Monday, February 28, 2011

split over civil evolution

Yet another climate events entry is at the data bank; I'll add more info the next few days, but the data posted already jell into a gestalt worth writing about. I would have liked to post earlier, but this has been a tight and busy month. The editorial work on the climate ethics issue of Journal of Global Ethics is nearly done on my part. The Nietzsche essay is sent off. The tract on the climatic fate of religions is at the publisher.

On the climate front this has been an eventful month, too. The climate-food link sparked the heroic Arab uprisings. The climate-clothing link is startling but not unexpected, since freak weather means crappy harvests, and cotton is a crop.

On the policy front, US disenlightenment deepened a notch. Republican fanatics are working to sabotage all civil evolution. They succeeded in Washington by forcing the government to soften emissions rules. They succeeded in Tallahassee by rejecting rail money. Most unsettling are the events in Madison. In a functioning democracy, the taped evidence that the Wisconsin governor welcomes bribes from the Koch brothers would have led to his instant resignation. But here it was just part of the normal news cycle, and no one, not even the hapless Obama, calls for the corrupt state governor to step down. Dimitry Orlov is right: we're now on our way towards a Soviet-style collapse; the domestic emergence of outlaw oligarchs strengthens the Russian analogy. Meanwhile, as NYT reported, 743 out of 100,000 US citizens are now in jail--a proportion ten times higher than in any other democracy in the world.

Elsewhere, civil evolution is accelerating. Wind energy is big in Scotland; solar energy is big in Spain; geothermal energy is big in Iceland. Bicycling is big in Copenhagen, and new bullet trains are coming online in England, France, and China. Climate mitigation may find a new effective tool in black carbon reduction. The ten most livable cities on the planet are now all outside the USA.

Seventy months left.

Friday, February 04, 2011

eddies and swirls

A new climate events post is at the data bank.

Most shocking: temps at Baffin Island near the magnetic Pole were thirty-nine (39) degrees Fahrenheit above "normal" for more than a month.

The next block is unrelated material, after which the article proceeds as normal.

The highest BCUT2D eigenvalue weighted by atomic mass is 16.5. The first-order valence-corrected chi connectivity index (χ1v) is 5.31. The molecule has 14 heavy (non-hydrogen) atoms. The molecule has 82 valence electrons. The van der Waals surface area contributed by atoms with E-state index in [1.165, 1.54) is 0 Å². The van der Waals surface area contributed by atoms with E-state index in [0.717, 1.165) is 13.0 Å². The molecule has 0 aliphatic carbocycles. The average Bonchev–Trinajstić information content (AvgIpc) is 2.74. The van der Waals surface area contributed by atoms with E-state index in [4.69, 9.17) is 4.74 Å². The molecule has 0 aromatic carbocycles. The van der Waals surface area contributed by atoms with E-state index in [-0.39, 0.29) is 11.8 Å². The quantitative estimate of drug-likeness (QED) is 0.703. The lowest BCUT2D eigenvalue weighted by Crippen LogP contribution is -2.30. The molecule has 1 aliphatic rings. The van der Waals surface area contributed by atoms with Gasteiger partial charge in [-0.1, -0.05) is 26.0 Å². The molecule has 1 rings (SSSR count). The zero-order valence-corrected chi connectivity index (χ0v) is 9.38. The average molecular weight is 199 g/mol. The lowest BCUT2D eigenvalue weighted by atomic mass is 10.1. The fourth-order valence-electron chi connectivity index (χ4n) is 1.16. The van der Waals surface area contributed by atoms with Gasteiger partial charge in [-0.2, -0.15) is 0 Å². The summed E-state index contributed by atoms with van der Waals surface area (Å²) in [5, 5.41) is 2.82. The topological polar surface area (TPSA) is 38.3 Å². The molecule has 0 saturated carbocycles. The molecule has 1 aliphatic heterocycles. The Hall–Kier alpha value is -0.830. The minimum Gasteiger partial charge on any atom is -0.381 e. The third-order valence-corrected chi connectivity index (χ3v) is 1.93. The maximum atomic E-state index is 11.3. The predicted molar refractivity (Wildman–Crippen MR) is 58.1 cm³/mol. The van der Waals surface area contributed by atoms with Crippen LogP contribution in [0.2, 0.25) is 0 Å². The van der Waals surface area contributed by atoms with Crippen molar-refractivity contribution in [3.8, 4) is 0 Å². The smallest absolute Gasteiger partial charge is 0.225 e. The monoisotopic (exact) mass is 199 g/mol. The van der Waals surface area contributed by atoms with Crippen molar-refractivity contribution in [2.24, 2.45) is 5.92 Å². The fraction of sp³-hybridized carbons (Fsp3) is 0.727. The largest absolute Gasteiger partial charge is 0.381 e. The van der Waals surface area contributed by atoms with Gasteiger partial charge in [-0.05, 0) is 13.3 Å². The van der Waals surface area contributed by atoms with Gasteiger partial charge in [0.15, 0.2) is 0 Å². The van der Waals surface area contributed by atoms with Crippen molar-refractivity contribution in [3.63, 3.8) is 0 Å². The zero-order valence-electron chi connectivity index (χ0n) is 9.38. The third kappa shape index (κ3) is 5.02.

Most troubling: last year's drought (second or third this decade) killed one billion (1,000,000,000) trees in the Amazon. The predicted biome flip of jungle to savannah may now have begun.

Most breath-taking: while it took years of scholarly wrangling plus a 2010 public statement by UN Secretary-General Ban Ki-moon before anthropogenic climate change was identified as main driver of the Darfur genocide, this time around it took no time whatsoever to identify climate change as indirect culprit of the revolutions in Tunesia and Egypt. Shrinking world harvests and extreme global food prices are the causal links in between.

Most dispiriting: in the context of discussing Confucius' insights on how societies succeed or fail, forty hard-thinking students needed half an hour to make the climate-food-revolution connection -- even though they're highly intelligent, dedicated, and attentive. Misinformation by corporate media works.

Most encouraging: Asuncion Lera St Clair (Sociology, University of Bergen, Norway), a Turner-student and USF Ph.D., gave a great lecture to the Philosophy Graduate Student Organization on "tasks for philosophy and social sciences in a changing climate." Asun is a lead author of AR 5 at the IPCC, appointed to working group II, and has done pioneering work in climate ethics, most recent with Climate Change, Ethics, and Human Security (Cambridge 2010). Her campus visit highlights the new career paths for professional Philosophers after the paradigm change.

The era of science fiction weather has begun. The palm trees in front of Cooper Hall are frozen, brown, and brittle.

Seventy months left.